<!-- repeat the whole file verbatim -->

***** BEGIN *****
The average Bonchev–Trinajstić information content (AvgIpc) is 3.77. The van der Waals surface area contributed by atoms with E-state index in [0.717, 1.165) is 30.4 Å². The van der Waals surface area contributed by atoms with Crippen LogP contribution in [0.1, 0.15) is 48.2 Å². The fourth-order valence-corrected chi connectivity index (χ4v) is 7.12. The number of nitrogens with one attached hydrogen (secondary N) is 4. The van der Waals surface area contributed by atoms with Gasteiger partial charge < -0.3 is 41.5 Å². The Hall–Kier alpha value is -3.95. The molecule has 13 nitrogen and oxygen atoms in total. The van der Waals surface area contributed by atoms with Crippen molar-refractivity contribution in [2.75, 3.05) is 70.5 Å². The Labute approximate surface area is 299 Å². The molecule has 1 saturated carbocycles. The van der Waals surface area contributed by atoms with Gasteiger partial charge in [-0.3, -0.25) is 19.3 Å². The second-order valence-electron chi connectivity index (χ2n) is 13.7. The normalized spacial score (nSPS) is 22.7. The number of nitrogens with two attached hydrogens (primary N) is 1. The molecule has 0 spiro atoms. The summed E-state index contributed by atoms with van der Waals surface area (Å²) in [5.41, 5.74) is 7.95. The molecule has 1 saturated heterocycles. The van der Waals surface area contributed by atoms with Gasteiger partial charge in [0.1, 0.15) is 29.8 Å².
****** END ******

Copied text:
The average Bonchev–Trinajstić information content (AvgIpc) is 3.77. The van der Waals surface area contributed by atoms with E-state index in [0.717, 1.165) is 30.4 Å². The van der Waals surface area contributed by atoms with Crippen LogP contribution in [0.1, 0.15) is 48.2 Å². The fourth-order valence-corrected chi connectivity index (χ4v) is 7.12. The number of nitrogens with one attached hydrogen (secondary N) is 4. The van der Waals surface area contributed by atoms with Gasteiger partial charge < -0.3 is 41.5 Å². The Hall–Kier alpha value is -3.95. The molecule has 13 nitrogen and oxygen atoms in total. The van der Waals surface area contributed by atoms with Crippen molar-refractivity contribution in [2.75, 3.05) is 70.5 Å². The Labute approximate surface area is 299 Å². The molecule has 1 saturated carbocycles. The van der Waals surface area contributed by atoms with Gasteiger partial charge in [-0.3, -0.25) is 19.3 Å². The second-order valence-electron chi connectivity index (χ2n) is 13.7. The normalized spacial score (nSPS) is 22.7. The number of nitrogens with two attached hydrogens (primary N) is 1. The molecule has 0 spiro atoms. The summed E-state index contributed by atoms with van der Waals surface area (Å²) in [5.41, 5.74) is 7.95. The molecule has 1 saturated heterocycles. The van der Waals surface area contributed by atoms with Gasteiger partial charge in [0.1, 0.15) is 29.8 Å².